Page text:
What to Know
The FCC is monitoring a surge in reports of scam calls from phone numbers in the 222 country code
The "One Ring" or "Wangiri" scam entices victims to call back after repeated hang-ups from the same number
Calling back the 222-area number can result in huge phone toll charges
The FCC on Friday warned consumers of a surge in robocalls known as the "One Ring" scam — but it has nothing to do with Sauron or his minions in Middle-earth.
Jokes aside, the "One Ring" or "Wangiri" scam targets potential victims with a series of calls — usually from the 222 area code — often in the middle of the night.
"Recent reports indicate these calls are using the '222' country code from the West African nation of Mauritania," the FCC said in a news release. "News reports have indicated widespread overnight calling in New York State and Arizona."
It works like this: the caller (most likely an automated robocaller) dials your number and hangs up almost immediately — typically after one ring, hence the scam's name. The same call may repeat several times in a row, especially in the overnight hours. Apparently, the scammer is betting you'll be concerned after waking up to repeated calls from the same number, and you'll call back to find out what's going on.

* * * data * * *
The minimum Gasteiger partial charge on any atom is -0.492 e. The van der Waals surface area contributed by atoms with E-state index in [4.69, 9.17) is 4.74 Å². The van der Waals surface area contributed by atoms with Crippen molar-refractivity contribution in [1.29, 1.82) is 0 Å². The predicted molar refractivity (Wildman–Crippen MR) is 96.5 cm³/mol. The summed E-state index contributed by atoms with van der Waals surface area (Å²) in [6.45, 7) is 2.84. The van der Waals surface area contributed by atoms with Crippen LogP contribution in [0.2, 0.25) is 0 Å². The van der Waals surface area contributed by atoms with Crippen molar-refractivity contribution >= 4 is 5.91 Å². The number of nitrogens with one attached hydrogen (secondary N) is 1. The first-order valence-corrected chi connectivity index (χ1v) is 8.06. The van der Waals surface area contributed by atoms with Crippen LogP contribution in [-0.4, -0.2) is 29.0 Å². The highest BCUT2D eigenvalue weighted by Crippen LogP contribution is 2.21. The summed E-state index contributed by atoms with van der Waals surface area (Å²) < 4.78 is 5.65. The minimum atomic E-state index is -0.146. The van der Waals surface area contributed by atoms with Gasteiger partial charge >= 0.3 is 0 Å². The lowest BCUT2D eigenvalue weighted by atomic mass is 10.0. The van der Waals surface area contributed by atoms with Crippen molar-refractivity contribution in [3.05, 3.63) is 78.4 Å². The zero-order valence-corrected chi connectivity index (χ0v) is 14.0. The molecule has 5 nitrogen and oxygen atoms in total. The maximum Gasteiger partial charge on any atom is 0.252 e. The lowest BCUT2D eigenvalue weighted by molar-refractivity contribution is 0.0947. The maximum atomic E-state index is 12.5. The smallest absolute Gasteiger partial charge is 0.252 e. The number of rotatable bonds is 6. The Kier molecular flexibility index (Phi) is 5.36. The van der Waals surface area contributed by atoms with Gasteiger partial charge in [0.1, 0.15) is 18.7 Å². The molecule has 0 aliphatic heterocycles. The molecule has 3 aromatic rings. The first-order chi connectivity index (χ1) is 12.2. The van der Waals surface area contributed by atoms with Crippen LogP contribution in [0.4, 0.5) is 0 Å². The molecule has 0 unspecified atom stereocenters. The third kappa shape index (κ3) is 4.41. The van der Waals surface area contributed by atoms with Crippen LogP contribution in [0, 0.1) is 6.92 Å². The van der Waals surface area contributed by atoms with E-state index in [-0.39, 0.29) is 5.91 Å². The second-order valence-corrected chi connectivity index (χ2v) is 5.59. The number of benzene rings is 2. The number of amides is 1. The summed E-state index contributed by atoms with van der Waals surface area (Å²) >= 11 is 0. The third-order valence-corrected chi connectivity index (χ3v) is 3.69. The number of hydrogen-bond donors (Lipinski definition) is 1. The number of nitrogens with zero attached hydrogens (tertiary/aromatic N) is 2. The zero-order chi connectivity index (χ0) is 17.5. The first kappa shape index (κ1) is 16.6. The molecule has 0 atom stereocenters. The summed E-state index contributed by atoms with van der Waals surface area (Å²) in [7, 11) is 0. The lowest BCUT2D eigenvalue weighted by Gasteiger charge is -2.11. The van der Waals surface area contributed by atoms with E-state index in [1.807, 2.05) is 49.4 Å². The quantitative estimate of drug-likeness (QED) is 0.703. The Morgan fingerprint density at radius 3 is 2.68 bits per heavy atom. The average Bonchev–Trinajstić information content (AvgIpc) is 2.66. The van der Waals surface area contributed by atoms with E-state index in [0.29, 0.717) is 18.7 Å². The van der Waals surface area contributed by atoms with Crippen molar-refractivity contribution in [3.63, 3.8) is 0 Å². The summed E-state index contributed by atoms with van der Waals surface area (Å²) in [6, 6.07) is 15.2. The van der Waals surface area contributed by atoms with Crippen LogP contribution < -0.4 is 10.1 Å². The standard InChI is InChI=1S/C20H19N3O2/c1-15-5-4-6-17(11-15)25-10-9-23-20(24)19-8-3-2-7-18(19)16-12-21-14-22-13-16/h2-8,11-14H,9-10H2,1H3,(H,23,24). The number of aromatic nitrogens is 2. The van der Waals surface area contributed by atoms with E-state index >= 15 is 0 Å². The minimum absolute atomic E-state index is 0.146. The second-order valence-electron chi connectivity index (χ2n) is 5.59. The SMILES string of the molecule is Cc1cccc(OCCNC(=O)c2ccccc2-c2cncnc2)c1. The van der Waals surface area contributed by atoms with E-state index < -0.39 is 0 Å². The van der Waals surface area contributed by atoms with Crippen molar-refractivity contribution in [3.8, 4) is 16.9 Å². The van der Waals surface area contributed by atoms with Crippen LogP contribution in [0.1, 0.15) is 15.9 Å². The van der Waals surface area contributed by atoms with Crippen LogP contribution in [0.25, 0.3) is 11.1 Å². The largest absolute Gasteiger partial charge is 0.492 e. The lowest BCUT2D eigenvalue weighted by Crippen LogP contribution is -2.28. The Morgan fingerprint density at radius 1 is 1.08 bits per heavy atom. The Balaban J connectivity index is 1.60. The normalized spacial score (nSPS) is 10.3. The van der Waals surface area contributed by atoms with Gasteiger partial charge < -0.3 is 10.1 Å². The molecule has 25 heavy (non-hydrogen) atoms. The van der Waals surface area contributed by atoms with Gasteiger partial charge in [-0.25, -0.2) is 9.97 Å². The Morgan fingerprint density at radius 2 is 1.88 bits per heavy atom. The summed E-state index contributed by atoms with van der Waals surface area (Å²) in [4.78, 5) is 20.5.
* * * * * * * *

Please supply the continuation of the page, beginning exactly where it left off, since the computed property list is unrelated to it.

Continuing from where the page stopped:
That's when the trap is sprung; calling back works like a 1-900 number, running up a huge toll charge you'll see on your next phone bill.
Since there's no way to cast this One Ring into the fires of Mount Doom, the FCC advises you never call back a phone number you don't recognize. You can also check with your wireless phone provider to block outgoing calls to international numbers. And, unless you know someone in Mauritania— you shouldn't be calling anyone with a (222) phone number.